FARMINGDALE, N.Y. (AP) — Brooks Koepka should know as well as anyone that nothing in golf comes easily.
His well-documented journey to the PGA Tour took him to remote outposts like Kenya and Kazakhstan. Even after Koepka won a second straight U.S. Open last summer, which no one had done in 29 years, it didn’t seem enough to be the first name mentioned among the next generation of stars.
So he spent three days setting records at Bethpage Black in the PGA Championship — the first player to shoot 63 in consecutive years in the majors, the lowest 36-hole score in major championship history and a seven-shot lead, the largest ever for 54 holes in the PGA Championship.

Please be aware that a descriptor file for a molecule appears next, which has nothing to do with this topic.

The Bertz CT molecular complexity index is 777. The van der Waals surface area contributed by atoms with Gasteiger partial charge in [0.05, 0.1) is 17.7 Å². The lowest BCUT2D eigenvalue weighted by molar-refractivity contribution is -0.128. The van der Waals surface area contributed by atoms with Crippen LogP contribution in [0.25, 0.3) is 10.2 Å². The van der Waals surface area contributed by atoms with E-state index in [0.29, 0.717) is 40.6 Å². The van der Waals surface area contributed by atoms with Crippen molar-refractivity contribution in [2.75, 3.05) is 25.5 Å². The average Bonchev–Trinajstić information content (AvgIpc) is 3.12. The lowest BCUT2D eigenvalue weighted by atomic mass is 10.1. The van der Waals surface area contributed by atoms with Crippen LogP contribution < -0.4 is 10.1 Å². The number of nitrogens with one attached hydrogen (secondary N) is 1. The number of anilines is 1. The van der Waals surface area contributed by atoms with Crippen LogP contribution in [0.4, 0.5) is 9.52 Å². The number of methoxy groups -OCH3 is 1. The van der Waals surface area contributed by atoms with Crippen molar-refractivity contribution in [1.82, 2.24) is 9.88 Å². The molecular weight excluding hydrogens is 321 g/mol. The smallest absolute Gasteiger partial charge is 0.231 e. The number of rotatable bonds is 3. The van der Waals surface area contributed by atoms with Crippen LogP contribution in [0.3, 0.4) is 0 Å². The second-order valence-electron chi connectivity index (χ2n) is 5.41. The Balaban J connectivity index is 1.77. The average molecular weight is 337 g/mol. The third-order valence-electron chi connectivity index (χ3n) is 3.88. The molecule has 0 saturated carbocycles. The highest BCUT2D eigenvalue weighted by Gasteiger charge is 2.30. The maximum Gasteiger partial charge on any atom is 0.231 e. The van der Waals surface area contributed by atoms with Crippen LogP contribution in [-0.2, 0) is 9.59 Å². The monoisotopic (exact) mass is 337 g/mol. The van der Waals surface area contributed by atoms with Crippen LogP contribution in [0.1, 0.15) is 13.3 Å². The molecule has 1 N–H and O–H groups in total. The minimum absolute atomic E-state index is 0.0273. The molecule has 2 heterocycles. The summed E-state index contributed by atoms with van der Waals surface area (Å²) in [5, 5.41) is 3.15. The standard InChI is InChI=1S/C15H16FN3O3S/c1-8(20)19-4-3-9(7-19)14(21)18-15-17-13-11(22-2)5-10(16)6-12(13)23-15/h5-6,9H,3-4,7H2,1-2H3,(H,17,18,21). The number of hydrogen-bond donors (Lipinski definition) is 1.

And then he endured the toughest day of his career Sunday, which turned into the most rewarding.
“I’m glad I’ve got this thing sitting next to me,” Koepka said as he looked at the shiny Wanamaker Trophy. “It’s very satisfying, this one. This is definitely the most satisfying of all the ones I’ve won.”
Moments earlier, after he turned a potential meltdown into the kind of clutch play that has defined his career, Koepka draped his muscular arms around the top of…